Mark Julian Reviews THE DARK KNIGHT RISES (Spoilers)
"Theatricality and deception are powerful agents." This quote from Batman Begins is the heart of Christopher Nolan's filmmaking technique for all three of his Batman films and it's certainly on display in The Dark Knight Rises (TDKR). In fact, there's so much of it, you'll need a second viewing to get a true understanding of just how meticulously crafted this film is.
So this is it, right? The end of what will, for quite some time to come, be the definitive superhero film trilogy. Or is it....?
But that's a discussion for later, right now, the task at hand is to analyze TDKR. Yesterday, I had the opportunity to see the film twice as two screenings of the film were playing back-to-back, so this review is a product of first and second reactions to a film that certainly warrants, no demands, repeat viewings. During the first 30 minutes or so, the movie proceeds at neck-break speed which honestly had me slightly worried that Nolan was going to succumb to the dreaded 'threequel curse' . However, upon a second viewing, I gained a new appreciation for the speed of those early scenes as they were utterly necessary for the phenomenal second half of the film. I suspect that many moviegoers will also feel initial worry and then similar appreciation while watching but that might just be the intent, a final display of craftsmanship from Nolan to show that he can teeter on the edge of disaster and then steer his ship all the way back to its intended destination. The opening scenes of the film are not intentionally cryptic like Memento or translucently engineered like Inception, the events are rather straight-forward but are oddly isolated like chunks of ice flowing down a river. Which will make you think the film is suffering from poor editing but its just the opposite, the chunks of ice all come together at the end to form one big glacier. The blistering speed sucks you in to Nolan's Gotham and then slows down to a crawl once we get to the heart of the film. Which is Bruce Wayne trapped in a hellish prison or "Pit" (nice nod to fans here by the Nolans and David Goyer) far from Gothan and his allies. It's here that Nolan finally makes a definitive statement on not what Batman can do or what motivates him but on the psyche of the man himself. While the dark, realistic world of Nolan's Batman doesn't allow for some of the more spectacular aspects of the Batman mythos, Nolan does show in this moment that he unequivocally understands Bruce Wayne. Longtime followers of the character and casual observers alike should both be pleased with Nolan's exposition
The remaining portion of the film is quite possibly some of Nolan's finest work in terms of action and fight scenes. There's a marked improvement from that first fight scene on the Gotham docks in Batman Begins and the colossal showdown between Batman, Bane and their respective allies. Of course Nolan isn't going to simply turn-in a popcorn action flick for his third-act, there's one final twist and the very last moments are without a doubt, the most emotional scenes in the entire franchise. But with respect to what's come before, this film has the unenviable burden of being held to the standard of The Dark Knight, and on that scale, it comes up a tad short.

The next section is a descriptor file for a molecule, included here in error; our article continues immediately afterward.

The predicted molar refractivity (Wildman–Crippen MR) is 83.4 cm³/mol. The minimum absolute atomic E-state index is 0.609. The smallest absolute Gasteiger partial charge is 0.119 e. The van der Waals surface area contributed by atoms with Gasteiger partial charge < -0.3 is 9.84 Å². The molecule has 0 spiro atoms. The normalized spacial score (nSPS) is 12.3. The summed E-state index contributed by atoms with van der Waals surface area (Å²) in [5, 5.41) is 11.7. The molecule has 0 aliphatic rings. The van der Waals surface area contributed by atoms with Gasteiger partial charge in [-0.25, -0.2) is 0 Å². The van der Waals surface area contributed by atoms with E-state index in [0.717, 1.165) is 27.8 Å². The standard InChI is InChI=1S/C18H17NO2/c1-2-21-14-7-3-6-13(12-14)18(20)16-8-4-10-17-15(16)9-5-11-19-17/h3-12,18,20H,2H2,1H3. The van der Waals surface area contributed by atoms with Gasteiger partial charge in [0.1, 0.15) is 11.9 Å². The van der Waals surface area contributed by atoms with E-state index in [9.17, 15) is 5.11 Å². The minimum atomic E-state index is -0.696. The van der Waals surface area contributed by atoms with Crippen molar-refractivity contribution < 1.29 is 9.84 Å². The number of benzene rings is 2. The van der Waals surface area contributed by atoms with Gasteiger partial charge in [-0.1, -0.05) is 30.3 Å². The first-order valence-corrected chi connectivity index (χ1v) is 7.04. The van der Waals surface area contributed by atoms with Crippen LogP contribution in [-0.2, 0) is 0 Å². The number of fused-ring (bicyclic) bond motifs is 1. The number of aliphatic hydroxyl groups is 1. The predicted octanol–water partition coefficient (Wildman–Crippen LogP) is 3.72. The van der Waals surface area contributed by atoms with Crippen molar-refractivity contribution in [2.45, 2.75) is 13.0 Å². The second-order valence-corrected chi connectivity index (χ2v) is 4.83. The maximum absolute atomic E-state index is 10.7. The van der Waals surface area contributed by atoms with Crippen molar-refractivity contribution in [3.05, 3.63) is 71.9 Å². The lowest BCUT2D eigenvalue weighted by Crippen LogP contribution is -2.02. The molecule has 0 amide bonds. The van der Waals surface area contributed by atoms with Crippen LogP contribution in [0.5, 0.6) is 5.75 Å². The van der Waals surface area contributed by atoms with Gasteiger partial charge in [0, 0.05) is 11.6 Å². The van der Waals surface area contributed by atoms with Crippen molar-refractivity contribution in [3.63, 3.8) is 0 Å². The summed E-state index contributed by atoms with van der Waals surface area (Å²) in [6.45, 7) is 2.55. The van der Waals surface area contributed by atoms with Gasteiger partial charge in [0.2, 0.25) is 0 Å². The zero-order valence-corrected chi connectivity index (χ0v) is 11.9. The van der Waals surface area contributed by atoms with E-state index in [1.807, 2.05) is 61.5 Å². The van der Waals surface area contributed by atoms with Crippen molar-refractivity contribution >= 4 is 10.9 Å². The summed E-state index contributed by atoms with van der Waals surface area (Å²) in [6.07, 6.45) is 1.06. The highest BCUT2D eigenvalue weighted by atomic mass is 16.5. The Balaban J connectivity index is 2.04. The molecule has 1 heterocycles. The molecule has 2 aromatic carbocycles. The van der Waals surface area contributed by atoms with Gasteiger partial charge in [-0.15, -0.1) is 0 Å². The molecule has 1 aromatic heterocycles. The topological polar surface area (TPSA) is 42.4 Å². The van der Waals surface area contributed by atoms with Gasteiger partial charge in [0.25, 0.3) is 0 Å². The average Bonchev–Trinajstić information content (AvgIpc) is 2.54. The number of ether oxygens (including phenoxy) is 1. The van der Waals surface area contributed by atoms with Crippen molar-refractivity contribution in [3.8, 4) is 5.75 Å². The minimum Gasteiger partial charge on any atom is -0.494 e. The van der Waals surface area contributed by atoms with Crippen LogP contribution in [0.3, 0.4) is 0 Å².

There are no weak performances in this film. Christian Bale turns in his finest performance as Bruce Wayne and while this is also his best performance as Batman, I also can't help but feel that there's a little something missing in terms of the fighting and his Bat-voice is still sometimes laughably unintelligible. Michael Caine has another fine performance as Sir Alfred and is entirely deserving of a Supporting Actor Oscar Nomination. Morgan Freeman is the same charismatic, scene-stealing Lucius Fox and Gary Oldman has yet another strong performance as Commissioner Gordon which for me, will be the most difficult character to recast in the reboot. As for the newcomers, Tom Hardy is simply a relentless demon, that utterly and convincingly destroys Batman. However, while I get that the voice was meant to be a striking contrast to his physicality and convey the intelligent tactician inside of a brutish body,but it's simply too dissimilar and unbelievable. Marion Cotillard has a phenomenal performance but in atypical fashion, she fades intentionally but also makes her presence felt with equal intention, which is exactly how her character should be played. Anne Hathaway has a fine performance as Selina Kyle but it never really feels like she's Catwoman, just an exceptional thief. The finest performance of the newcomers, for my money, was turned in by Joseph Gordon-Levitt who as fans have guessed is actually Robin, but not the 'one' you suspect. These were all fine performances but there were none even remotely close to Heath Ledger's Joker. Without such an elevating performance, the film just doesn't quite make it into the upper echelon of 21st Century filmography.
The screenings weren't in IMAX, so I saw the film without any of the technological trappings but the cinematography from Wally Pfister was still awe-inspiring. Again, the editing seems a little choppy in early scenes but it all comes together by the end of the film and is actually a strength in a second viewing as you already know the end result. The dialogue in the film was also exceptional and is another aspect that Nolan has improved upon since Batman Begins.
There are no weak points in this film and while Nolan has improved upon certain elements of his previous Batman films, in the end, The Dark Knight Rises falls short of The Dark Knight because there is not an equal antagonist to the Joker. However, it's still a satisfying installment that delivers closure on the best comic book movie trilogy of all-time, while still leaving the door open for a return.
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